Consequences of ignoring sustainability could be larger than you think

I've been holding onto the results of some rather chilling research, that is if you manage a business that has anything to do with the consumer goods industry. The crux of the matter is this: if you ignore environmental sustainability, you could see your earnings slip by between 13 percent and 31 percent by 2013, and you could see them slip further by 19 percent to 47 percent by 2018.

The data comes from a joint research project conducted by World Resources Institute and A.T. Kearney, that has been published as part of a report called "Rattling Supply Chains: The Effect of Environmental Trends on Input Costs to the Fast Moving Consumer Goods Industry."

The report isn't necessarily taking some sort of activist stand with respect to sustainable business practices. Rather, it analyzes how environmental legislation and climate changes could affectd commodity prices, the supply of raw materials, transportation costs, and so on. It also provides some instructive idea about how to take action. Here are the four suggests it makes in that regard:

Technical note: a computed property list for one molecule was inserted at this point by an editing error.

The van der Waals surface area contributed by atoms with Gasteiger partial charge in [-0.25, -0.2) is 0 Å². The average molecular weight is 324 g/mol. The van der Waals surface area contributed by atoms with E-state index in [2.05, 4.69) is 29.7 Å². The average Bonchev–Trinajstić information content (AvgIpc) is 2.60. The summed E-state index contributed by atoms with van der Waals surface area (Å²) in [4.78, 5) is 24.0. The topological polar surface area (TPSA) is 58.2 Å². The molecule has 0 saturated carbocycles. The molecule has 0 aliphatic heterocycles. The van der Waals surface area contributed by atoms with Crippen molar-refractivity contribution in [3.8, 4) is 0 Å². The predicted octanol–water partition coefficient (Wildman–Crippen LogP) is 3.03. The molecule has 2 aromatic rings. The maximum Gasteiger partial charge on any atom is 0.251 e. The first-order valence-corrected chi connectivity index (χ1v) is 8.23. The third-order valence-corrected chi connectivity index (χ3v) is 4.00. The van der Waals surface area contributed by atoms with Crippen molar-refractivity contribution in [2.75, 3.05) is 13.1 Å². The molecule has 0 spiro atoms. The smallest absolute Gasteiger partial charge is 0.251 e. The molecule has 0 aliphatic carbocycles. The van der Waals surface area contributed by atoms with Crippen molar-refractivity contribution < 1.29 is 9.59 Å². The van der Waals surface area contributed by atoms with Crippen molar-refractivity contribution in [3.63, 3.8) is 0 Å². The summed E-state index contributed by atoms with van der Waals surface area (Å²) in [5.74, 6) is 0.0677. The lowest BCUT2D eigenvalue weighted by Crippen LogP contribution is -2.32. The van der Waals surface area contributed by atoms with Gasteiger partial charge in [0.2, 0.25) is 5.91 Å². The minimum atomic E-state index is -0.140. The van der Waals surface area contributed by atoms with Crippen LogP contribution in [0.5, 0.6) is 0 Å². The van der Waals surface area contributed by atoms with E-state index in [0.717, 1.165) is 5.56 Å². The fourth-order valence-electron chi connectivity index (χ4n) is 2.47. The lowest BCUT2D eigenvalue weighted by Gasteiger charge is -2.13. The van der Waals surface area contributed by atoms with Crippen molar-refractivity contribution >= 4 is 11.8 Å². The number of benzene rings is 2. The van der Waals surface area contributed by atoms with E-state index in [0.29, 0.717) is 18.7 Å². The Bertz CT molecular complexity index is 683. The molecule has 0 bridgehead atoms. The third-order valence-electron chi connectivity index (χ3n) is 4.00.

1. Understand how dependency between your most fundamental cost drivers and emerging environmental trends.
  2. Check out what other companies in your industry and in your specific supply chain are doing about sustainability.
  3. Set some priorities according to their short-term and long-term impact on your cost structure, revenue and overall brand reputation
  4. Get cross functional teams involved in sussing out the solutions, which could everything from product redesign to revised sourcing strategies.

If your company has anything to do with consumer goods, especially those affected by commodity pricing (chocolate anyone?), it would be smart to read this report.

This post was originally published on Smartplanet.com

Topics: Innovation

About

Heather Clancy is an award-winning business journalist specializing in transformative technology and innovation. Her articles have appeared in Entrepreneur, Fortune Small Business, The International Herald Tribune and The New York Times. In a past corporate life, Heather was editor of Computer Reseller News. She started her journalism lif... Full Bio

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